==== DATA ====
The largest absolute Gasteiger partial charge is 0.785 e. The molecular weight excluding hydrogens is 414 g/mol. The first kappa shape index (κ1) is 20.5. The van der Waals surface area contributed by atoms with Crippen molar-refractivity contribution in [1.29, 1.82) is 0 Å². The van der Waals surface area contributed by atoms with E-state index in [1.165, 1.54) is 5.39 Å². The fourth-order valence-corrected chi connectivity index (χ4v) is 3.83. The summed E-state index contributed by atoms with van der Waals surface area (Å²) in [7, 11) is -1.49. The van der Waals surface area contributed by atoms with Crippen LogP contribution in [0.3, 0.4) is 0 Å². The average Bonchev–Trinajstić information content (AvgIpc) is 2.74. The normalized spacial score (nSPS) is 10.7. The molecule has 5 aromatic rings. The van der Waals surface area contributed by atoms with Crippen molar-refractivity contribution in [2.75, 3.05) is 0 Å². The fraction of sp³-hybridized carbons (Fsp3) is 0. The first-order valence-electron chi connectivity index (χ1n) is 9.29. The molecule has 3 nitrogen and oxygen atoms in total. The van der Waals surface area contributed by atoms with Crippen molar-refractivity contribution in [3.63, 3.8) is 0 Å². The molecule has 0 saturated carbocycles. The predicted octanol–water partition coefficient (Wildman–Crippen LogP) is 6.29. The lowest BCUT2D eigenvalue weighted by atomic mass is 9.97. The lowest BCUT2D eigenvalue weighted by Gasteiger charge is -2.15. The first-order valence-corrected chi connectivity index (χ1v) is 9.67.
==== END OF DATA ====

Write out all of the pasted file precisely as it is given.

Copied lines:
The largest absolute Gasteiger partial charge is 0.785 e. The molecular weight excluding hydrogens is 414 g/mol. The first kappa shape index (κ1) is 20.5. The van der Waals surface area contributed by atoms with Crippen molar-refractivity contribution in [1.29, 1.82) is 0 Å². The van der Waals surface area contributed by atoms with E-state index in [1.165, 1.54) is 5.39 Å². The fourth-order valence-corrected chi connectivity index (χ4v) is 3.83. The summed E-state index contributed by atoms with van der Waals surface area (Å²) in [7, 11) is -1.49. The van der Waals surface area contributed by atoms with Crippen LogP contribution in [0.3, 0.4) is 0 Å². The average Bonchev–Trinajstić information content (AvgIpc) is 2.74. The normalized spacial score (nSPS) is 10.7. The molecule has 5 aromatic rings. The van der Waals surface area contributed by atoms with Crippen molar-refractivity contribution in [2.75, 3.05) is 0 Å². The fraction of sp³-hybridized carbons (Fsp3) is 0. The first-order valence-electron chi connectivity index (χ1n) is 9.29. The molecule has 3 nitrogen and oxygen atoms in total. The van der Waals surface area contributed by atoms with Crippen molar-refractivity contribution in [3.63, 3.8) is 0 Å². The molecule has 0 saturated carbocycles. The predicted octanol–water partition coefficient (Wildman–Crippen LogP) is 6.29. The lowest BCUT2D eigenvalue weighted by atomic mass is 9.97. The lowest BCUT2D eigenvalue weighted by Gasteiger charge is -2.15. The first-order valence-corrected chi connectivity index (χ1v) is 9.67.